Two things are certain in life 🧾️⚰️
Funerals are a big deal in Africa, Banned: Forex sales in Nigeria, Airtel Africa raises $200 million for Mobile Money
The tides have turned in Tanzania as President Samia Suluhu Hassan was vaccinated live on TV on Wednesday.
Why does it matter? It's a sharp contrast from her predecessor, John Magufuli, who claimed Tanzania didn't need vaccines because it had already defeated the virus through prayer. Well, he died in March, possibly of coronavirus.
Funerals are a big deal in Africa
Two things are certain in life: death and taxes.
Remember the Ghanaian dancing pallbearers, the ones that became an internet sensation? Beyond the memes and jokes, they are an indication that Funerals are a big deal in Africa.
In countries like Kenya and Zimbabwe, the high cost of burials are forcing people to turn to social media and crowdfunding campaigns to raise money to cover these costs.
Why is it so expensive?
If you’re thinking of gold-scroll coffins, a fancy music band, massive amounts of flower wreaths, that’s not it, that happens mostly with the wealthier class like politicians.
For the middle class, a funeral gets expensive because of ceremony charges (how much you pay the pastor), catering and burial plot charges.
For instance, Tina Maburu, a real estate consultant from Ghana explained this to WeeTracker. “It might seem funny. But, I remember attending a funeral in Tanzania with 1,000 plus guests. So the family had only informed 200 relatives, friends and colleagues. But each person invited took it upon themselves to bring their kids, parents and even distant aunts.”
What’s the way out?
Cutting down the costs sounds like a plan but c’mon you can’t be cheap when honouring the dead, so people turn to insurance.
Africa’s insurance industry, which is worth $68b according to a report by McKinsey, isn’t evenly distributed. South Africa is the largest and most established insurance market, accounting for 70% of total premiums, while other markets like Morocco, Kenya, Nigeria, Egypt, Zimbabwe make up the rest.
Here’s something interesting: In many African countries like Zimbabwe, funeral insurance forms a huge piece of life insurance, and over the years the number of subscribers to funeral insurance has increased, especially last year.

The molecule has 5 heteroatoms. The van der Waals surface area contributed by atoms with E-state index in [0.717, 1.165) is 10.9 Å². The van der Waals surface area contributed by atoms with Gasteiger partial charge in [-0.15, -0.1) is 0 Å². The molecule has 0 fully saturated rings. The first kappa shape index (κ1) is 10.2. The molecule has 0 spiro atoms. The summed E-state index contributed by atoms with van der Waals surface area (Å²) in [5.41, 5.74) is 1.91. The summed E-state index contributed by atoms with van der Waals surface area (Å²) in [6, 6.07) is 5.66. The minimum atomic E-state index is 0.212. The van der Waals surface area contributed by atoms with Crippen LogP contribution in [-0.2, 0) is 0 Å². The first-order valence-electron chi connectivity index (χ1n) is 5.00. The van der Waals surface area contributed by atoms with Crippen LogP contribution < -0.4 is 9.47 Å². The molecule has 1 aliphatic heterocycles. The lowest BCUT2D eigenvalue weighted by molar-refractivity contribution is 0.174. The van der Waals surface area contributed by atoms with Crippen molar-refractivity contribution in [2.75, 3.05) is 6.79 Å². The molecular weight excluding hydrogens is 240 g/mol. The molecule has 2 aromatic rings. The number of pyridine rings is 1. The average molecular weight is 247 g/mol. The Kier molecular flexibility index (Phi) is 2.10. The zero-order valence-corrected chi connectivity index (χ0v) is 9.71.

The effect: This year, insurers are seeing an increase in sales from new insurance customers. The major driver? Sudden deaths have increased the awareness of the need for both life and funeral insurance and existing customers are upgrading existing policies for higher coverage or buying additional covers.
Banned: Forex sales in Nigeria
If we could add one more thing to the list of things that are certain in Nigeria, it’ll be the government banning something new every other month.
Earlier in the week, Nigeria’s Central Bank (CBN) stopped the sale of foreign exchange (FX) to Bureau De Change (BDC) operators in the country. The registration of new players has also been halted, with immediate effect.
Why is this happening?
The CBN believes that the BDC are abusing their privilege. The BDCs were set up to receive a weekly supply of FX from the CBN to be resold to retail end-users, that is, people who need $5,000 dollars or less. But they’ve been accused of illegally selling forex in higher volume, up to millions of dollars per transaction and engaging in money laundering duties.
The way forward: Banks will replace the BDCs. The regulator has instructed commercial banks to set up teller points (a spot in the bank branch) dedicated to serving the legitimate forex needs of customers.
For the everyday Nigerian, Commercial banks might have branch networks across the country that are easily accessible but they’re not exactly high on the ranking of institutions that are easiest to deal with.
Airtel Africa raises another $200 million for Mobile
How much do you think Airtel Africa has raised this year?
Yesterday, it announced that it has raised $200 million through a secondary purchase of shares from Airtel Africa.
Yeah, so that correct answer is $500m.
How’s Airtel Africa performing?
Pretty good based on its most recent report for Q1 2021.
Revenue grew by 53.7%, propelled by 24.6% growth in customer base to 23.1 million. The company also generated $124 million in revenue, while its profits before tax for Q1 2021 stood at $185 million.
Big Picture: In the last six months, Airtel Africa has sold business assets to clear its debts and raised money as it repositions itself to be a major competitor in the African telecom space. Watch out, MTN.
Worth reading 📚
“I can accept failure. Everyone fails at something. But I can’t accept not trying.”
– Michael Jordan